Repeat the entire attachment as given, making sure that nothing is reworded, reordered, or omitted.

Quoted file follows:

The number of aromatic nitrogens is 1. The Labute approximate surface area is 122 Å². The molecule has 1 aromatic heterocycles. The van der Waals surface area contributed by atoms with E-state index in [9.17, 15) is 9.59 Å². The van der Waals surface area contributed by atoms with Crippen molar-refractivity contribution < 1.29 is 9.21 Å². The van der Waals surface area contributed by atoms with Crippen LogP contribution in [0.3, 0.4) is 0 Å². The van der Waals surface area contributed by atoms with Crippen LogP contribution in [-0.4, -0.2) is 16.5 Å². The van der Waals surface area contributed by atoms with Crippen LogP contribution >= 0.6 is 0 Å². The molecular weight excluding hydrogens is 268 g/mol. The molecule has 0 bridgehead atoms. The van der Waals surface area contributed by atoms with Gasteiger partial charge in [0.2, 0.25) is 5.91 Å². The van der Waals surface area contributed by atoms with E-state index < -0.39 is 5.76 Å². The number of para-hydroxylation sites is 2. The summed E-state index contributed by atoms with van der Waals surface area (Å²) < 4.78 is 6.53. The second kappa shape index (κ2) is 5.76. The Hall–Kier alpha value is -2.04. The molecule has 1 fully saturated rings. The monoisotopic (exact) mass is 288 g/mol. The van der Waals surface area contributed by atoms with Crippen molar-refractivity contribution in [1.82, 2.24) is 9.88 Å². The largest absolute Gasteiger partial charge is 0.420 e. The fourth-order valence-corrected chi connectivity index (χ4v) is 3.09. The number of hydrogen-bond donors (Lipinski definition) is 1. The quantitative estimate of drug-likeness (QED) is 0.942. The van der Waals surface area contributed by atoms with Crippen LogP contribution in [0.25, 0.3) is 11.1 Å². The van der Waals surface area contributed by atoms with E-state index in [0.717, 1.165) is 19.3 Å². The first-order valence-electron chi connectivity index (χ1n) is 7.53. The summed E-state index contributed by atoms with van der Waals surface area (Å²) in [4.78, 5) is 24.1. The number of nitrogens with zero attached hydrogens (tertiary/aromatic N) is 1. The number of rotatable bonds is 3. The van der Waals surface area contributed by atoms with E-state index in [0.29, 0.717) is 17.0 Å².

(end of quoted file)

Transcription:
The number of aromatic nitrogens is 1. The Labute approximate surface area is 122 Å². The molecule has 1 aromatic heterocycles. The van der Waals surface area contributed by atoms with E-state index in [9.17, 15) is 9.59 Å². The van der Waals surface area contributed by atoms with Crippen molar-refractivity contribution < 1.29 is 9.21 Å². The van der Waals surface area contributed by atoms with Crippen LogP contribution in [0.3, 0.4) is 0 Å². The van der Waals surface area contributed by atoms with Crippen LogP contribution in [-0.4, -0.2) is 16.5 Å². The van der Waals surface area contributed by atoms with Crippen LogP contribution >= 0.6 is 0 Å². The molecular weight excluding hydrogens is 268 g/mol. The molecule has 0 bridgehead atoms. The van der Waals surface area contributed by atoms with Gasteiger partial charge in [0.2, 0.25) is 5.91 Å². The van der Waals surface area contributed by atoms with E-state index < -0.39 is 5.76 Å². The number of para-hydroxylation sites is 2. The summed E-state index contributed by atoms with van der Waals surface area (Å²) < 4.78 is 6.53. The second kappa shape index (κ2) is 5.76. The Hall–Kier alpha value is -2.04. The molecule has 1 fully saturated rings. The monoisotopic (exact) mass is 288 g/mol. The van der Waals surface area contributed by atoms with Crippen molar-refractivity contribution in [1.82, 2.24) is 9.88 Å². The largest absolute Gasteiger partial charge is 0.420 e. The fourth-order valence-corrected chi connectivity index (χ4v) is 3.09. The number of hydrogen-bond donors (Lipinski definition) is 1. The quantitative estimate of drug-likeness (QED) is 0.942. The van der Waals surface area contributed by atoms with Crippen LogP contribution in [0.25, 0.3) is 11.1 Å². The van der Waals surface area contributed by atoms with E-state index in [0.717, 1.165) is 19.3 Å². The first-order valence-electron chi connectivity index (χ1n) is 7.53. The summed E-state index contributed by atoms with van der Waals surface area (Å²) in [4.78, 5) is 24.1. The number of nitrogens with zero attached hydrogens (tertiary/aromatic N) is 1. The number of rotatable bonds is 3. The van der Waals surface area contributed by atoms with E-state index in [0.29, 0.717) is 17.0 Å².